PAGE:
Teaching plants to be better spenders
Energy is an all-important currency for plants, and scientists from The University of Western Australia have now calculated the cost of one of their biggest expenses. The knowledge could be a key to creating more energy efficient crops.
To grow and maintain themselves plants must constantly create new proteins and break down existing ones. The process, called 'protein turnover', uses much of a plant's energy. Armed with a new technique, researchers have determined exactly how much a plant needs to spend on specific proteins. The knowledge can be used to help plants become better energy spenders.
Dr Lei Li, lead researcher on the study from the ARC Centre of Excellence in Plant Energy Biology at UWA said this means they can now measure how long a plant protein lives and how much energy a plant need to spend in order to keep that protein around and functional.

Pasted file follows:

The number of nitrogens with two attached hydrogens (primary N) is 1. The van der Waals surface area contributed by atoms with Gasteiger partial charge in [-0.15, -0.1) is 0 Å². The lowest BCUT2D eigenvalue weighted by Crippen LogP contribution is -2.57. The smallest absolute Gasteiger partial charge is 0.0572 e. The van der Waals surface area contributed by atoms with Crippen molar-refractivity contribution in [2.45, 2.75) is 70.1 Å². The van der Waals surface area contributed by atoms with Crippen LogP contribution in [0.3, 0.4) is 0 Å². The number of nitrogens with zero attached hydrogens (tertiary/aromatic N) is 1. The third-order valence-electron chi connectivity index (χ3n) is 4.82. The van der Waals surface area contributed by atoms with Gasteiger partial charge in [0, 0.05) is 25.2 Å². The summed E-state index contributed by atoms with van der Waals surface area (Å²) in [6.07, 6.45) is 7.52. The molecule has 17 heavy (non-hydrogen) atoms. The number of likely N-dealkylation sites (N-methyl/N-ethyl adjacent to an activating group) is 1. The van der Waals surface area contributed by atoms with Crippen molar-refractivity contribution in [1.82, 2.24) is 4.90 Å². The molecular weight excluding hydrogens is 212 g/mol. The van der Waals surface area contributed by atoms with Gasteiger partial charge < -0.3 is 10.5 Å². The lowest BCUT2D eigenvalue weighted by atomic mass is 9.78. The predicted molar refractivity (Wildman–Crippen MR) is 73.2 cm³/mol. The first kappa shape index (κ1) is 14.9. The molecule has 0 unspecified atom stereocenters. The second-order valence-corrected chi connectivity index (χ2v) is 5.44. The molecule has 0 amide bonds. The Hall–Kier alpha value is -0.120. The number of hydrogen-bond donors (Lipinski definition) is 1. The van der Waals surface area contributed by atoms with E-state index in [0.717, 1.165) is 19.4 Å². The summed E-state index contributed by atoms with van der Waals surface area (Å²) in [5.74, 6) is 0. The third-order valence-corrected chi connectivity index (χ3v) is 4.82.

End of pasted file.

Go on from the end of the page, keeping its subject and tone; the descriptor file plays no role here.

"We've calculated the lifespan of over a thousand proteins and, importantly, the energy investment needed by a plant to maintain each of them," Dr Li said.
"Essentially we've figured out the cost, to a plant, of each protein".
The researchers found that the half-lives of the proteins studied can vary from several hours to several months. This led them to investigate the specific characteristics which determine how quickly a protein is turned over, and how much energy is needed to do it.
The comprehensive study also revealed the features that allow a protein survive longer. This knowledge could be applied to help plants engineer more robust, less energy expensive proteins.
Co-researcher Professor Harvey Millar said it's much like spending money on a product you need.
"The best option is to balance between whatever will last you the longest, but cost you the least," Professor Millar said.
"If we can teach plants how to more wisely use their energy budget to meet requirements and to face environmental challenges then the result will be more energy efficient and productive plants.
"This is particularly valuable for agriculture, where current crop plants are not going to be able to meet future food requirements.
"In a world faced with increasing populations and limited land for agriculture, more energy efficient plants are necessary to feed us into the future."
The study was published this week in the journal The Plant Cell.